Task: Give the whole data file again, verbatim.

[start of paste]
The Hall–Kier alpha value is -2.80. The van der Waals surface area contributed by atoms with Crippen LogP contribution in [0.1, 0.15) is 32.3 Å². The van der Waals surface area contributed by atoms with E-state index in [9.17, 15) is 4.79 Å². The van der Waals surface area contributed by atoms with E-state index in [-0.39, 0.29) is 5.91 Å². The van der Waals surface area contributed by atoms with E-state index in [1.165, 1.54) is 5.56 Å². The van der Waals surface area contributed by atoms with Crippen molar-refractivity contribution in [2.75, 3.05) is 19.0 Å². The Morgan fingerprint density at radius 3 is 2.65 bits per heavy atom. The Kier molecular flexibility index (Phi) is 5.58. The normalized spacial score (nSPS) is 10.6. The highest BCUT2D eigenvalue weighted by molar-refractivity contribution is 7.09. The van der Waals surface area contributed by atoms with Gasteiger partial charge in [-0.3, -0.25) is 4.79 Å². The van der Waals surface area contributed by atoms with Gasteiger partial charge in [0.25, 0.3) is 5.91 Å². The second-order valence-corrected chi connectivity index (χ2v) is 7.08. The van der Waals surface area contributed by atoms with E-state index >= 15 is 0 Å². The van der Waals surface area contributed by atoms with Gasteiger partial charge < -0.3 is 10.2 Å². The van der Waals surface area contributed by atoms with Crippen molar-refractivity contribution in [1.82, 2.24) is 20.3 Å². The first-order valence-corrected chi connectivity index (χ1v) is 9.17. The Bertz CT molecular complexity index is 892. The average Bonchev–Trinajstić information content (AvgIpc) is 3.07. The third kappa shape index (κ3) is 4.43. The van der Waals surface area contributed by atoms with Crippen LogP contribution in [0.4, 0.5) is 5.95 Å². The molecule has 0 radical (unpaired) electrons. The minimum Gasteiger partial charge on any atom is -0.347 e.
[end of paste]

The Hall–Kier alpha value is -2.80. The van der Waals surface area contributed by atoms with Crippen LogP contribution in [0.1, 0.15) is 32.3 Å². The van der Waals surface area contributed by atoms with E-state index in [9.17, 15) is 4.79 Å². The van der Waals surface area contributed by atoms with E-state index in [-0.39, 0.29) is 5.91 Å². The van der Waals surface area contributed by atoms with E-state index in [1.165, 1.54) is 5.56 Å². The van der Waals surface area contributed by atoms with Crippen molar-refractivity contribution in [2.75, 3.05) is 19.0 Å². The Morgan fingerprint density at radius 3 is 2.65 bits per heavy atom. The Kier molecular flexibility index (Phi) is 5.58. The normalized spacial score (nSPS) is 10.6. The highest BCUT2D eigenvalue weighted by molar-refractivity contribution is 7.09. The van der Waals surface area contributed by atoms with Gasteiger partial charge in [-0.3, -0.25) is 4.79 Å². The van der Waals surface area contributed by atoms with Gasteiger partial charge in [0.25, 0.3) is 5.91 Å². The second-order valence-corrected chi connectivity index (χ2v) is 7.08. The van der Waals surface area contributed by atoms with E-state index >= 15 is 0 Å². The van der Waals surface area contributed by atoms with Gasteiger partial charge < -0.3 is 10.2 Å². The van der Waals surface area contributed by atoms with Crippen molar-refractivity contribution in [1.82, 2.24) is 20.3 Å². The first-order valence-corrected chi connectivity index (χ1v) is 9.17. The Bertz CT molecular complexity index is 892. The average Bonchev–Trinajstić information content (AvgIpc) is 3.07. The third kappa shape index (κ3) is 4.43. The van der Waals surface area contributed by atoms with Crippen LogP contribution in [0.4, 0.5) is 5.95 Å². The molecule has 0 radical (unpaired) electrons. The minimum Gasteiger partial charge on any atom is -0.347 e.